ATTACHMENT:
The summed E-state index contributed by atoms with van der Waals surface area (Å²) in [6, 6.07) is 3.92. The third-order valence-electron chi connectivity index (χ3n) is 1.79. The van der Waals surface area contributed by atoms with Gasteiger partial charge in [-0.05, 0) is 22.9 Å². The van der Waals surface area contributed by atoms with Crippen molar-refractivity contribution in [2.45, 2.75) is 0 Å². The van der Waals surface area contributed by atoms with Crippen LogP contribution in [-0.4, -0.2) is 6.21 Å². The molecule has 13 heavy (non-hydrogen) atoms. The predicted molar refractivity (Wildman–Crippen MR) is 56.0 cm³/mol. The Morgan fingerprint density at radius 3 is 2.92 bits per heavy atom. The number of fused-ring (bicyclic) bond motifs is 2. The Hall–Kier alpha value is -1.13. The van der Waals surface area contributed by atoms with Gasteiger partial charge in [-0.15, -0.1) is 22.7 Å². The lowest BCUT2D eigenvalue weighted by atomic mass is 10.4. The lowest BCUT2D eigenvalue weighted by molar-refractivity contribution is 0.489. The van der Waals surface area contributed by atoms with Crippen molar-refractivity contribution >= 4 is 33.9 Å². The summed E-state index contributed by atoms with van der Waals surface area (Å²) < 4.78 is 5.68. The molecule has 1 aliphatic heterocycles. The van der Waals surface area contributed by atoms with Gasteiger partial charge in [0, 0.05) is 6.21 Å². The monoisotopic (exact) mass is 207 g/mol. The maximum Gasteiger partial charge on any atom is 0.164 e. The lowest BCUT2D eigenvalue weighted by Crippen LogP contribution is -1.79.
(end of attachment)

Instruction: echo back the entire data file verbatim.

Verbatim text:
The summed E-state index contributed by atoms with van der Waals surface area (Å²) in [6, 6.07) is 3.92. The third-order valence-electron chi connectivity index (χ3n) is 1.79. The van der Waals surface area contributed by atoms with Gasteiger partial charge in [-0.05, 0) is 22.9 Å². The van der Waals surface area contributed by atoms with Crippen molar-refractivity contribution in [2.45, 2.75) is 0 Å². The van der Waals surface area contributed by atoms with Crippen LogP contribution in [-0.4, -0.2) is 6.21 Å². The molecule has 13 heavy (non-hydrogen) atoms. The predicted molar refractivity (Wildman–Crippen MR) is 56.0 cm³/mol. The Morgan fingerprint density at radius 3 is 2.92 bits per heavy atom. The number of fused-ring (bicyclic) bond motifs is 2. The Hall–Kier alpha value is -1.13. The van der Waals surface area contributed by atoms with Gasteiger partial charge in [-0.15, -0.1) is 22.7 Å². The lowest BCUT2D eigenvalue weighted by atomic mass is 10.4. The lowest BCUT2D eigenvalue weighted by molar-refractivity contribution is 0.489. The van der Waals surface area contributed by atoms with Crippen molar-refractivity contribution >= 4 is 33.9 Å². The summed E-state index contributed by atoms with van der Waals surface area (Å²) < 4.78 is 5.68. The molecule has 1 aliphatic heterocycles. The van der Waals surface area contributed by atoms with Gasteiger partial charge in [0, 0.05) is 6.21 Å². The monoisotopic (exact) mass is 207 g/mol. The maximum Gasteiger partial charge on any atom is 0.164 e. The lowest BCUT2D eigenvalue weighted by Crippen LogP contribution is -1.79.